Social Engagement: Twitter – Useful PR Tool or Total Waste of Time?


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It’s fair to wonder about a communications tool that seems designed to refer to its users as “twits.” “Tweeple” (not “twerps”?) may be a kinder sobriquet, but how useful is the “twitterverse?” And at what point (if ever) does Twitter rise above thumb-twiddling?

You’ve likely already seen the most touted story lines — Twitter boasts more than 100 million active users, is growing at an alarming rate, and is almost absurdly well-suited to smartphones and mobile devices… So okay, we know that there’s an audience there. But in that deliberate cacophony of 140 characters at a time, is it possible for your voice to be heard above the din?

As with any medium, the answer is “maybe.” Maybe your TV ad will resonate. Maybe your new branding concept will ring true. And maybe you will gather a powerful following of interested customers, journalists, and “key influencers” who will make you and your company the next hot thing. It’s been done, but isn’t there some sort of secret sauce?

In cooking, there’s a concept of a “holy trinity” that’s completely divorced from religion — it’s about the three basic ingredients that form something like the soul of a cuisine, underlying and supporting the most iconic recipes. For Cajun food, you’re talking onions, bell peppers, and celery; for French or Italian, onions, celery, and carrots. Try to make gumbo or osso buco without the trinity, and you’re headed for a whole lot of work with miserable results.

Well, the more time I spend considering, critiquing, and working on Twitter campaigns, the more convinced I am that productive Twitter accounts are based on a holy trinity of their own. As with any recipe, proportions may vary, but all elements ought to be present in any effort to reach an audience and build a reputation on Twitter:

  • A Defined Target Audience — You simply must know who you’re trying to engage. This is a question of demographics, geography, market sense, and media awareness, but it does not define just who you will follow or tweet @. It should have a strong influence on what you say and how you say it. (Example: if your target audience is teenage girls, tweets filled with gibberish abbreviations to stay within character limits are just fine. But imagine the efficacy of a campaign aimed at corporate head honchos using terms like “OMG,” “4u,” or “<3? anything. No, no, no.) People will follow you, retweet you, think about you, and recommend you if your content meets them; they’re the market.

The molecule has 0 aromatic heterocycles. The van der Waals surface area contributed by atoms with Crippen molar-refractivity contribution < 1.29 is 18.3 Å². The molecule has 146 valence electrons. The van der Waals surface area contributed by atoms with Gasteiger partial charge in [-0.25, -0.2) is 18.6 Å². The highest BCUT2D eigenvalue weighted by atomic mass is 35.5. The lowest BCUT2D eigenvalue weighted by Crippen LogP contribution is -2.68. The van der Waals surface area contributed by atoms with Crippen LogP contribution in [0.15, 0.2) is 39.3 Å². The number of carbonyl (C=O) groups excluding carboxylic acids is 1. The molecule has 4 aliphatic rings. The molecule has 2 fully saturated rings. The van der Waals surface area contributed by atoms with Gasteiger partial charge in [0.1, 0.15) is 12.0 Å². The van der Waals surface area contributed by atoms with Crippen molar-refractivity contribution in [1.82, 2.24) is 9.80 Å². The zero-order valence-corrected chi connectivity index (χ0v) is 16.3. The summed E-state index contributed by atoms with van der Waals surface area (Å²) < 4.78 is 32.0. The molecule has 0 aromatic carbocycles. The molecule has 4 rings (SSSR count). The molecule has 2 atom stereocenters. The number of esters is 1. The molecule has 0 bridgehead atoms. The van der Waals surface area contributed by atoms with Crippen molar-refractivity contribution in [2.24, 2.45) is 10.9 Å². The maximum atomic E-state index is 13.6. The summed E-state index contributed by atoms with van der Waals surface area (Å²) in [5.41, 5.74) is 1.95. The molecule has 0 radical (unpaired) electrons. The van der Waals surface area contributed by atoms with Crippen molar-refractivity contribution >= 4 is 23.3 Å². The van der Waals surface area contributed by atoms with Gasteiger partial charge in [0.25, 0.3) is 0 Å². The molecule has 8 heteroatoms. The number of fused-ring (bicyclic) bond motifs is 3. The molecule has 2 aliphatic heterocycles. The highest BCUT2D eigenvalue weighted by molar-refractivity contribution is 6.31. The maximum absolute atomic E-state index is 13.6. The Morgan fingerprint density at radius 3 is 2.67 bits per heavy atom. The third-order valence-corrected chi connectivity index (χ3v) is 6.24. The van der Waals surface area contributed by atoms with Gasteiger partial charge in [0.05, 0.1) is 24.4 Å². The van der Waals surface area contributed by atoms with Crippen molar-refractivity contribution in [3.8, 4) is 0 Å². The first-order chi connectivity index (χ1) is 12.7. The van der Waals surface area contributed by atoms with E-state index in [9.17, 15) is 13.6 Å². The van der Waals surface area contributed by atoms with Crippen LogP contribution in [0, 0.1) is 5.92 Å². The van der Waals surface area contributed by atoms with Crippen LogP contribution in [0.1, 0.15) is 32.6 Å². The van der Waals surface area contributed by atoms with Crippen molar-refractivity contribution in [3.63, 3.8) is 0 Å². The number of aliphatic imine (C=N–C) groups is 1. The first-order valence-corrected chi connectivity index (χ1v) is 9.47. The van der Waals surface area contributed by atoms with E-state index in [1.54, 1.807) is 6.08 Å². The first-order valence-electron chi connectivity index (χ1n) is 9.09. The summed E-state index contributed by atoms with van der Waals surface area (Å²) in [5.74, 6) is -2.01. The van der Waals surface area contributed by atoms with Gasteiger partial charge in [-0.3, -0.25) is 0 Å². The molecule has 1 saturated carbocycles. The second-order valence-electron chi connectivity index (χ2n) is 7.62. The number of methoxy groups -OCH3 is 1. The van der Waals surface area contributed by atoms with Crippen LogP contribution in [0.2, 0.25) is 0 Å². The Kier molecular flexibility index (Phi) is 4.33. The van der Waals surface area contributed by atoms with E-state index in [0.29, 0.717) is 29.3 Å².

• A Defined Differentiator — Not to be rude, by why the hell would someone want to follow you specifically? The answer should be permeating your PR strategy and marketing materials already: because you know or do something better than anyone else. Whatever that distinction is, it’s the soul of your Twitter effort, whether it’s awesome technology that fills a glaring hole, a policy solution that redefines the market, or a passion for wine that makes your inn a dinner destination for five surrounding states. Stake a claim and give proof of your greatness repeatedly. Whatever it is.
  • The Right Corporate (or Individual) Temperament — This is often the toughest requirement. Many different characters fit Twitter (or communications broadly), but the one constant is that you have to be communicative. I’m serious. If you know your audience and know your differentiator, you really ought to have at it, tweeting your work, tweeting with others, commenting, thanking, questioning… You don’t dip a toe in and expect a gold medal. You dive in and work.
I’ll be honest; Twitter isn’t for everyone. But it is a networking tool fueled by the quality of what you put into it. And an organization with good PR sense, strong market awareness, and faith in its reason for existing already has the basic ingredients for Twitter success. And if YOU are focused, your twitterverse will be too.

Republished with author's permission from original post.

Kate Schackai
Kate combines a technical understanding of web 2.0 with classic PR savvy, resulting in online communications that both humans and Google love. She joins Crawford from WordPress development firm TCWebsite, where she worked in online marketing and search engine optimization.


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